That reminds me of a quote attributed to Margaret Thatcher:

“No one would remember the Good Samaritan if he’d only had good intentions – he had money too.”

A high standard of living must take into account more than material possessions, but it still requires material goods and services and the money to buy them unless you remove yourself from society and become wholly self-sufficient.

You don’t need a lot of money to have a good life but you’ll have a better life if you, and your country, have more than enough.

May 27 in history


893  Simeon I of Bulgaria crowned emperor of the first Bulgarian empire.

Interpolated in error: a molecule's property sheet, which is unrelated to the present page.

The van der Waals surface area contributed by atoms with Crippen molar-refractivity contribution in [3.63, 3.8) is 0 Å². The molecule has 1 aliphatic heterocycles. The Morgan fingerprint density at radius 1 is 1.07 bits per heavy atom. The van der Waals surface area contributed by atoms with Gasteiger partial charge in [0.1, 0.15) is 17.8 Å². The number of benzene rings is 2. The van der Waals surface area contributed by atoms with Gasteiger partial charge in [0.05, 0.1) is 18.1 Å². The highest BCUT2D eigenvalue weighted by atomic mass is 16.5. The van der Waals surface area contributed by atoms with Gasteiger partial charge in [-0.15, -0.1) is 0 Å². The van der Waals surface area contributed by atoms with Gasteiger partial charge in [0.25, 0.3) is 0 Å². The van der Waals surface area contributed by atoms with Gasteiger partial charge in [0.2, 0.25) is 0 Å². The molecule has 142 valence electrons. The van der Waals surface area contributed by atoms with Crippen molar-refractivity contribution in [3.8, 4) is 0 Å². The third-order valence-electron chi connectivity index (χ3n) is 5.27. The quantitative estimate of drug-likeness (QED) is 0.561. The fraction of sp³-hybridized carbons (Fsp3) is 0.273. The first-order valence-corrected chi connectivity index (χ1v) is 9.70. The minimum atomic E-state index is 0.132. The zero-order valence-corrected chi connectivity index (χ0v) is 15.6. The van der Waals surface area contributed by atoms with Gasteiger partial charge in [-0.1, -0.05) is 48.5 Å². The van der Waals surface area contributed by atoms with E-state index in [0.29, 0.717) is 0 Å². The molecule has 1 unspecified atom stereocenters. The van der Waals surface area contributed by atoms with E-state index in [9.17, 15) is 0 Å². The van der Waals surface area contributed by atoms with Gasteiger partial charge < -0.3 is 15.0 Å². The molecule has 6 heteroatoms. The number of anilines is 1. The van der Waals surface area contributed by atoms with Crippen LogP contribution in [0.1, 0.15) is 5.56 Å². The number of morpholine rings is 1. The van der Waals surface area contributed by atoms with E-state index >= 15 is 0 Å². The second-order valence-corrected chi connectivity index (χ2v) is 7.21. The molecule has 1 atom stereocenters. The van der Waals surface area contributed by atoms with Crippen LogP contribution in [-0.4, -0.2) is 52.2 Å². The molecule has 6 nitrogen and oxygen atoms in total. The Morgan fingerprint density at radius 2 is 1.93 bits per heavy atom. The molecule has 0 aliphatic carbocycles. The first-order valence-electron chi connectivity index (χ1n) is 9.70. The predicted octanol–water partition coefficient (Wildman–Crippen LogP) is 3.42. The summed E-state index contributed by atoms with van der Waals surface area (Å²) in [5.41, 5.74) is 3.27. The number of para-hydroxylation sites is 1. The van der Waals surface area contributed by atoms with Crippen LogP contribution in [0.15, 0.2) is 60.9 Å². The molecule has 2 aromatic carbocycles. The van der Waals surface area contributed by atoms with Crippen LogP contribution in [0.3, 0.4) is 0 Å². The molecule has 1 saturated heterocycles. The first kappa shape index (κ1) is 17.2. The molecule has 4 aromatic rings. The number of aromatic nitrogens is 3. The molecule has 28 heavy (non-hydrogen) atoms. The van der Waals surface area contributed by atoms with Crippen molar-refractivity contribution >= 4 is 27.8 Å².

Simeon the Great anonymous seal.jpg

927 Battle of the Bosnian Highlands: Croatian army, led by King Tomislav, defeated the Bulgarian Army.


927  Simeon the Great, Tsar of Bulgaria, died.

Simeon the Great anonymous seal.jpg

1120  Richard III of Capua was anointed as prince two weeks before his untimely death.

1153 Malcolm IV became King of Scotland.

Malcolm iv.jpg

1328  Philip VI was crowned King of France.

1626 William II, Prince of Orange was born(d. 1650).

1703 Tsar Peter the Great founded the city of Saint Petersburg.

1798 The Battle of Oulart Hill took place in Wexford.


1812  Bolivian War of Independence: the Battle of La Coronilla, in which the women from Cochabamba fought against the Spanish army.

1813  War of 1812: In Canada, American forces captured Fort George.

1837 Wild Bill Hickok, American gunfighter, was born  (d. 1876).

1849  The Great Hall of Euston station in London was opened.


1860  Giuseppe Garibaldi began his attack on Palermo, Sicily, as part of the Italian Unification.

Giuseppe Garibaldi portrait2.jpg